How to Help Give Bison More Room to Roam Free
from Wildlife Promise
Thanks to National Wildlife Federation members’ strong support of the Adopt a Wildlife Acre program, bison now have more room to roam without coming into conflict with domestic cattle. But there is still more to be done to ensure they can migrate freely throughout the year.National Wildlife Federation began the Adopt a Wildlife Acre program in 2002 to resolve conflicts between wildlife and livestock on public lands. The concept was simple, albeit revolutionary: we would pay ranchers a fair price in exchange for their agreement not to graze livestock in areas with long-term, irresolvable wildlife conflicts. Ranchers only say “yes” if the agreement works for them.
Yellowstone bison were one of the first species we worked to help through Adopt-a-Wildlife-Acre. At that time, during harsh winters when bison tried to leave the cold high elevation habitat of the park, they were greeted at the park boundary by government officials either who rounded up and killed the bison or hazed them into the park. In some winters more than a thousand bison were killed.
It was plain that bison needed winter habitat outside the park, yet their migratory urge was being denied because ranchers feared that bison might pass the bovine disease brucellosis to their cattle.
Adopt-an-Acre Victories for Bison
Soon after starting the Adopt a Wildlife Acre program to retire domestic bison grazing allotments on public lands around Yellowstone, National Wildlife Federation supporters donated more than $110,000, which allowed us to retire the Horse Butte cattle allotment on the west side of the park. In 2008 and 2010 we retired the Cache-Eldridge and Wapiti cattle allotments, also on the west side of the park.Our most significant effort to help bison came in 2009, when NWF and its supporters developed an agreement with the privately-owned Royal Teton Ranch—on the north side of the park—to no longer graze livestock. This agreement—which cost over a million dollars—allowed bison to migrate along the Yellowstone River to public lands north of the park. We followed this up in 2011 with retirement of the Slip and Slide grazing allotment, also north of the park—the last major cattle operation in the area.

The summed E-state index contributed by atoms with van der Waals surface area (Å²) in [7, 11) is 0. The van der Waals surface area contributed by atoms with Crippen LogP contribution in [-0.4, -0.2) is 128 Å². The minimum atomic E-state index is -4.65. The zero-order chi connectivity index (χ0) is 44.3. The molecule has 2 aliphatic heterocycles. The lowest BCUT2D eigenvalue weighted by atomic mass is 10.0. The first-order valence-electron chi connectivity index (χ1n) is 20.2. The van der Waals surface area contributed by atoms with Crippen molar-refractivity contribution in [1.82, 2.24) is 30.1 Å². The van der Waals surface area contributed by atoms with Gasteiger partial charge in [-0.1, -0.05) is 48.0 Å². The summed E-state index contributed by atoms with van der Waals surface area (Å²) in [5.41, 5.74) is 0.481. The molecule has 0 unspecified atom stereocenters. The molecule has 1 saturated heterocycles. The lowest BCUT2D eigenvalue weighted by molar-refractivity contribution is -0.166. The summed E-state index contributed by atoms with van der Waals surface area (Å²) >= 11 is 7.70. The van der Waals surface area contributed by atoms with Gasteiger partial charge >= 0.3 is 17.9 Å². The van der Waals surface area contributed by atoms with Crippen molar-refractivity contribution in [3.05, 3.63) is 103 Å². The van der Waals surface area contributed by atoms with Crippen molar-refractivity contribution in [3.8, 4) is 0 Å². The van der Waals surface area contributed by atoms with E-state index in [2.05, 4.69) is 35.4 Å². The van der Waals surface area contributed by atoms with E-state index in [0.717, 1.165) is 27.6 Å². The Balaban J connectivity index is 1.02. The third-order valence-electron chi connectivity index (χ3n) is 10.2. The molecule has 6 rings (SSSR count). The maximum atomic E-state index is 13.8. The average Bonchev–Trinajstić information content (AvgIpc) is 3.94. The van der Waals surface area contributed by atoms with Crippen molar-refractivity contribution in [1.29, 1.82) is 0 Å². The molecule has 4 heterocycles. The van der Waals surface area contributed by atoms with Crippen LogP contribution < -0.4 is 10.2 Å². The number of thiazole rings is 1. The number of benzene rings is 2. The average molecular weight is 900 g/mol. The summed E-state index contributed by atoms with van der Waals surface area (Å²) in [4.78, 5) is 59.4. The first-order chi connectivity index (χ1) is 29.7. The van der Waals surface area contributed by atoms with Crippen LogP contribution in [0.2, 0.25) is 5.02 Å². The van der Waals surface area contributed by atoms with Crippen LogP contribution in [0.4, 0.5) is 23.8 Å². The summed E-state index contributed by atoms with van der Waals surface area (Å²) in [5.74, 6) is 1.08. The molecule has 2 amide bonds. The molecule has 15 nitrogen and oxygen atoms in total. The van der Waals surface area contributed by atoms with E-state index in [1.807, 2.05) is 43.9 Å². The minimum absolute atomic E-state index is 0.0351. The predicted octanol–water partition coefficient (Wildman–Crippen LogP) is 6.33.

NWF supporters—through participating in the Adopt-an-Acre program—made these vast lands secure for bison.
Thanks to the efforts of people like you to help retire livestock grazing allotments, domestic livestock were essentially removed from the most important bison wintering areas west and north of Yellowstone Park, This huge victory for bison was accomplished with little or no controversy. By our having moved domestic cattle off of key bison grazing lands, state agencies were left with little reason not to allow bison to roam outside the park.
The Next Step for Yellowstone Bison
The incredible number of acres opened up for bison by the Adopt a Wildlife Acre program set the stage for the final step to ensure Yellowstone bison can migrate freely to important grazing lands throughout the year: in July, Montana state agencies released a proposal to permit bison to reside on a year-round basis in significant areas both west and north of Yellowstone Park.While this proposal to allow bison to live year-round on lands outside of Yellowstone Park is strongly resisted by livestock interests, the fact that so little livestock is now found in these areas weighs heavily on the side of allowing bison to roam.
Right now bison need our help on ending out-of-date policies that force Montana’s Department of Fish, Wildlife and Parks to stop bison from staying on public lands to the west and north of Yellowstone Park year-round.
For National Wildlife Federation supporters who have been loyal followers of Adopt a Wildlife Acre for the past decade, ending the hazing of bison back onto Yellowstone Park lands is the culmination of our work on bison. And for those who are just learning about Adopt a Wildlife Acre, no worries, there’s still much to do – for bighorn sheep, grizzly bears, moose and wolves.
Blog author, Hank Fischer, has been intensively involved with endangered species restoration, particularly with efforts involving wolves, grizzly bears, and black-footed ferrets. Since 2002 he has led NWF’s Wildlife Conflict Resolution project, which retires grazing allotments that experience chronic conflict with wildlife. To date the project has been responsible for the retirement of thirty grazing allotments totaling more than 550,000 acres, all in the Yellowstone ecosystem.